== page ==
The representative said India’s suspected nuclear armament activities were of major concern to humanity across the globe, and that companies like BHP Billiton should have an moral and ethical commitment to ensure their uranium did not reach the hands to those planning to build nuclear weapons.
Currently, BHP Billiton and other Australian uranium miners have legislative and regulatory obligations that cover mining, processing and the transport of uranium on road and by sea.
The onus of responsibility for the product then passes to the Government at the port of destination.
The group continued on to Alice Springs and Tenant Creek on Tuesday afternoon as part of the 14 day tour, and will return to Melbourne on Sunday, April 27.
Anti-nuclear campaigner seeks port uranium assurances http://www.abc.net.au/news/2013-12-05/anti-nuclear-campaigner-seeks-abbot-point-uranium/5137248 An anti-nuclear campaigner is calling on the Queensland Government to rule out that uranium will be exported through the Port of Mackay.
Last year, the Newman Government reversed a long-standing ban on uranium mining in Queensland.
The port’s operator, North Queensland Bulk Ports (NQBP), said it could be used to transport associated mining equipment.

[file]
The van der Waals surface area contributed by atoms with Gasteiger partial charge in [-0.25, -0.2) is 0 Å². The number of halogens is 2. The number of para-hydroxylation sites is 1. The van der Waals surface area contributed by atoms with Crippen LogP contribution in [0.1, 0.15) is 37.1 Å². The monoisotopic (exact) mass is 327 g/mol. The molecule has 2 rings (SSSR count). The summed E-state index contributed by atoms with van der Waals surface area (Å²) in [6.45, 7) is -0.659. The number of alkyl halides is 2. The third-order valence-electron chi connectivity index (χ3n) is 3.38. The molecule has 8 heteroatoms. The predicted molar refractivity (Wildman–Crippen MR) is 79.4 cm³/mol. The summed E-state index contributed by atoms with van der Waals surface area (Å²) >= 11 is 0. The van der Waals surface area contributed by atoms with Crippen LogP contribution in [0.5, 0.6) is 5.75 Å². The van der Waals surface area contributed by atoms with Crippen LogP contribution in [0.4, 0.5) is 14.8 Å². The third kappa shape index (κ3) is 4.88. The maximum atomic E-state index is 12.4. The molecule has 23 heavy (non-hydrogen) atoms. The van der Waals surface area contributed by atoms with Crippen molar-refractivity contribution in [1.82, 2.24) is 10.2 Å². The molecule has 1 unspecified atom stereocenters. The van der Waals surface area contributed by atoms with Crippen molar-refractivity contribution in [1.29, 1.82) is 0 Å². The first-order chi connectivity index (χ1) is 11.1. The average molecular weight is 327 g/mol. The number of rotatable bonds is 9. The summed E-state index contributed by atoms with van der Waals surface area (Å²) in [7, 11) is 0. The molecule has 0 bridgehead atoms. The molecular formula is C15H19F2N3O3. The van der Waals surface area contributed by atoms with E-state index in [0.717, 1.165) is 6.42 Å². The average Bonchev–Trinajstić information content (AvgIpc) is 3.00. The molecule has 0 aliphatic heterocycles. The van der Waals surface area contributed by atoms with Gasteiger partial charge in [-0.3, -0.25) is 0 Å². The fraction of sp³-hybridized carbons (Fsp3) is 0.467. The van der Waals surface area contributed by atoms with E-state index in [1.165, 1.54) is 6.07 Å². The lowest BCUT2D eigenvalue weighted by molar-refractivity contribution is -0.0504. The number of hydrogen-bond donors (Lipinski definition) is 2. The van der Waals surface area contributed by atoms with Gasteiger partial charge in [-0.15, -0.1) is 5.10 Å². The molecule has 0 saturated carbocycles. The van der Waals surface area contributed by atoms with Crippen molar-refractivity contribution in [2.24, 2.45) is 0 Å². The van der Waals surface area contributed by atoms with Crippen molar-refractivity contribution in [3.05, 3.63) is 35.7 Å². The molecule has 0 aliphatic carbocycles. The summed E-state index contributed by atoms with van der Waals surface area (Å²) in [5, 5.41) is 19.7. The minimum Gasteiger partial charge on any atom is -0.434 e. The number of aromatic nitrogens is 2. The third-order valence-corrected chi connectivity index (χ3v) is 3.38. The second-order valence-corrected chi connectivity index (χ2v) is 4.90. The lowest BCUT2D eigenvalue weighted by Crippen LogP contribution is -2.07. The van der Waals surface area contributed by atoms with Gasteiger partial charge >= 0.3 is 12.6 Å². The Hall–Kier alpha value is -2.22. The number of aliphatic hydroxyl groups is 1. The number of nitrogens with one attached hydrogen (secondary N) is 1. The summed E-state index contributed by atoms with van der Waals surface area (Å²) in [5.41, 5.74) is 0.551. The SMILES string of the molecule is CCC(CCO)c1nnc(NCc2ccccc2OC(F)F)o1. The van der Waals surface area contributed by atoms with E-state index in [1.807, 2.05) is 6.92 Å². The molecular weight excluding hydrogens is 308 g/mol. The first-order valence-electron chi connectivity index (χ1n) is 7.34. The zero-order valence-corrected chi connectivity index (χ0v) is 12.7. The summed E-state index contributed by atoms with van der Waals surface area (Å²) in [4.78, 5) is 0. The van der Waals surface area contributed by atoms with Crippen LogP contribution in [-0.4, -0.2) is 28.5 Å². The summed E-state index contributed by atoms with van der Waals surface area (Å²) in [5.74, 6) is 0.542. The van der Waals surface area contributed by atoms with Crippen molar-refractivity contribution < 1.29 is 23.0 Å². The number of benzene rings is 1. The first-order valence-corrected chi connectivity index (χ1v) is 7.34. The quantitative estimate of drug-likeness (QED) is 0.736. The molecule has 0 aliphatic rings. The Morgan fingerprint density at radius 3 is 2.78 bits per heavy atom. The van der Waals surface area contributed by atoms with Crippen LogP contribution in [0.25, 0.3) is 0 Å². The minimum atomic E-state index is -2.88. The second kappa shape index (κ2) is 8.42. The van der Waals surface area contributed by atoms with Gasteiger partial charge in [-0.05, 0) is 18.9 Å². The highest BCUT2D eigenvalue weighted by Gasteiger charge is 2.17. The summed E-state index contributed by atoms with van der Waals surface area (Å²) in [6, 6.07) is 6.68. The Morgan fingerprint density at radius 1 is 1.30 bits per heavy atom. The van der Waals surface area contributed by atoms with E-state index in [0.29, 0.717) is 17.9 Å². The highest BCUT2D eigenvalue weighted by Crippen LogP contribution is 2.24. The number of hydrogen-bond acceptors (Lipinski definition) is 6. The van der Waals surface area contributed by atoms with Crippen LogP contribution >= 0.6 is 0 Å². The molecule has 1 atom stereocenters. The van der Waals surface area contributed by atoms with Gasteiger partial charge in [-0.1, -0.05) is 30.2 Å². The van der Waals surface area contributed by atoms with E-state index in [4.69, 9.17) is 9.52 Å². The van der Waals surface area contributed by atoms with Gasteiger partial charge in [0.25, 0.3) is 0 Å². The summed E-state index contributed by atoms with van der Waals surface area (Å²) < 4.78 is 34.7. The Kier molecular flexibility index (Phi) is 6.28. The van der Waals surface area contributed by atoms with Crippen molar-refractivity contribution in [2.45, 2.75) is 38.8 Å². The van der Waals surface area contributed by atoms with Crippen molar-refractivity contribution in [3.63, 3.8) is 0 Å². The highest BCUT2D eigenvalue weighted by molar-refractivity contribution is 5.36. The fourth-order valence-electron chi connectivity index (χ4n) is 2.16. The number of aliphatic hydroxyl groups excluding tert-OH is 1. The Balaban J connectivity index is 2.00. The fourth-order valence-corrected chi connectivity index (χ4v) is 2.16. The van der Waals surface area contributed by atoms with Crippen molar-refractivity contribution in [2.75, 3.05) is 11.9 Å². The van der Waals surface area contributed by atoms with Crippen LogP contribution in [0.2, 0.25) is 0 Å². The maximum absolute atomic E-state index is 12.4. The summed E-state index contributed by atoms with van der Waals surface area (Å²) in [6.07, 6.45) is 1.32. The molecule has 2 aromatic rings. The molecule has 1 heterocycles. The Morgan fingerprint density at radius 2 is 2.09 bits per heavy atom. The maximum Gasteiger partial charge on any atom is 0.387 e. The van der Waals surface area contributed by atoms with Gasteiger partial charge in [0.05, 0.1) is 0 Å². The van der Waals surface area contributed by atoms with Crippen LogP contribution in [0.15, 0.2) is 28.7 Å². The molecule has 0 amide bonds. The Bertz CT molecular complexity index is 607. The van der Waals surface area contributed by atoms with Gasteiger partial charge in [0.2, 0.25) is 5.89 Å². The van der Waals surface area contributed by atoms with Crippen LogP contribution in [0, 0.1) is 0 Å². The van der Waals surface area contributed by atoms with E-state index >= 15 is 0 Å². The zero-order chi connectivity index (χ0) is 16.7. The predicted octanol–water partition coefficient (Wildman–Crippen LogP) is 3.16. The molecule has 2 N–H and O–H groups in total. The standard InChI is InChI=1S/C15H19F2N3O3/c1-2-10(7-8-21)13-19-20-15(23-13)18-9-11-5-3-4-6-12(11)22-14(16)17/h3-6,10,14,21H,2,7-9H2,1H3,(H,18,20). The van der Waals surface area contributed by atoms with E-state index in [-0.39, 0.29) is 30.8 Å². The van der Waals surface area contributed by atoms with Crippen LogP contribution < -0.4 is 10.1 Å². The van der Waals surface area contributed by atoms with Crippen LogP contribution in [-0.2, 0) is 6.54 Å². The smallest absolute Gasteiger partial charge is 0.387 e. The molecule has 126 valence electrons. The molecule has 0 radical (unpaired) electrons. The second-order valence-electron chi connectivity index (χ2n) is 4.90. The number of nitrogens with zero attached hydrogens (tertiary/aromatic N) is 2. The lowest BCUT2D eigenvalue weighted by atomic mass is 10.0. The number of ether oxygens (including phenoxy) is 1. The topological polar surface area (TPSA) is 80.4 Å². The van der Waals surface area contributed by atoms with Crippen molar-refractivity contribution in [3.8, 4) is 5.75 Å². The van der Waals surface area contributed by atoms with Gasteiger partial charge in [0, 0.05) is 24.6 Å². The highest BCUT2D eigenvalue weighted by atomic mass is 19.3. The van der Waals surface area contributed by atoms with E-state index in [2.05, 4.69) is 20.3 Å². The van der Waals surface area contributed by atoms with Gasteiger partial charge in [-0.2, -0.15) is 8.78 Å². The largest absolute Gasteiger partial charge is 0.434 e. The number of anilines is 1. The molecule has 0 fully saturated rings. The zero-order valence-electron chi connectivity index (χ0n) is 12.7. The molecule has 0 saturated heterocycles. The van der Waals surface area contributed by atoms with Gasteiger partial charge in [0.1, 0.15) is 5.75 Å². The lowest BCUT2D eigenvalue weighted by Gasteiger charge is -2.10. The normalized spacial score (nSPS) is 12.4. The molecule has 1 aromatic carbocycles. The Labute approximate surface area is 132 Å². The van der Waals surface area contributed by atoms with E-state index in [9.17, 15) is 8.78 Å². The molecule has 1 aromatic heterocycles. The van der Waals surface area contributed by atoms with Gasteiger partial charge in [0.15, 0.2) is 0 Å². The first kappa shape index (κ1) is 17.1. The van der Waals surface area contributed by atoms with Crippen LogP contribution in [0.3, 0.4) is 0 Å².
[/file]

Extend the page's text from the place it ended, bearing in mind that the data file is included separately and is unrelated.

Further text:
Mark Bailey from Keep Queensland Nuclear Free says he has serious concerns about the possibility of the resource being shipped through the reef.”I don’t think any of us want uranium on the Great Barrier Reef and we certainly don’t want our tourism industry affected by an incident like a grounding on the reef in bad weather with a uranium ship,” he said.
“This has happened before, you know Cameco had a ship that hit bad weather in the Pacific. If that happens on the reef, the publicity will be very bad.”
He says he wants assurances Abbot Point will not be used.
A spokesman for NQBP says there are no plans to export the commodity through the Port of Mackay at this stage.
21 Nov 13, Mr Kevin Buzzacott, the President of the Australian Nuclear Free Alliance and a respected Arabunna elder will today take his concerns over the proposed expansion of the Olympic Dam uranium mine in South Australia to BHP Billiton’s annual meeting in Perth. Mr Buzzacott has been vocal in opposing the Olympic Dam uranium mine and the planned expansion. Mr Buzzacott unsuccessfully tried to halt the expansion through the courts and has now been ordered to pay court costs to the Government and to BHPB. At today’s meeting he will be asking whether BHP, the world’s largest miner, will be seeking to follow this cost order.
“I’m an Arabunna elder and I’ve spent the last thirty years trying to protect my country and the water from my country from this monster mine,” said Mr Buzzacott. “Now I’ve come all the way from South Australia because this is so important for me, I’m getting old and this could be my last chance to get BHPB to quit to shut Olympic Dam down and leave the desert and us in peace.”